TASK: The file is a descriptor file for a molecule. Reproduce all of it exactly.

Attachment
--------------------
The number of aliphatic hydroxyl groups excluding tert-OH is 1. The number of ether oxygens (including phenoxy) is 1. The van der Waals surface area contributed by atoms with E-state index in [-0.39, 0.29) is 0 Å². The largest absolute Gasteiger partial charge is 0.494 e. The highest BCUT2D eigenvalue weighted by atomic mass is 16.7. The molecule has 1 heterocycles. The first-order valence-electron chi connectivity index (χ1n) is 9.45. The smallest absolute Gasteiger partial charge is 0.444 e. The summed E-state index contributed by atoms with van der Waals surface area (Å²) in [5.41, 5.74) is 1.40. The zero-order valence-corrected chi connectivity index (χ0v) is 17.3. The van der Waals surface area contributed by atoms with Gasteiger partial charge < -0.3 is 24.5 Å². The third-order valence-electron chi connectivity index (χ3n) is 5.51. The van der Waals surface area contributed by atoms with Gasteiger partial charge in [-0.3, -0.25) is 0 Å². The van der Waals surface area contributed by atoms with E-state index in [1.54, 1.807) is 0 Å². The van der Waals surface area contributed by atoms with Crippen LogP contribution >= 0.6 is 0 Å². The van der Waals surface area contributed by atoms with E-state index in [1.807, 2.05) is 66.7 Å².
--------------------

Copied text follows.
The number of aliphatic hydroxyl groups excluding tert-OH is 1. The number of ether oxygens (including phenoxy) is 1. The van der Waals surface area contributed by atoms with E-state index in [-0.39, 0.29) is 0 Å². The largest absolute Gasteiger partial charge is 0.494 e. The highest BCUT2D eigenvalue weighted by atomic mass is 16.7. The molecule has 1 heterocycles. The first-order valence-electron chi connectivity index (χ1n) is 9.45. The smallest absolute Gasteiger partial charge is 0.444 e. The summed E-state index contributed by atoms with van der Waals surface area (Å²) in [5.41, 5.74) is 1.40. The zero-order valence-corrected chi connectivity index (χ0v) is 17.3. The van der Waals surface area contributed by atoms with Gasteiger partial charge < -0.3 is 24.5 Å². The third-order valence-electron chi connectivity index (χ3n) is 5.51. The van der Waals surface area contributed by atoms with Gasteiger partial charge in [-0.3, -0.25) is 0 Å². The van der Waals surface area contributed by atoms with E-state index in [1.54, 1.807) is 0 Å². The van der Waals surface area contributed by atoms with Crippen LogP contribution >= 0.6 is 0 Å². The van der Waals surface area contributed by atoms with E-state index in [1.807, 2.05) is 66.7 Å².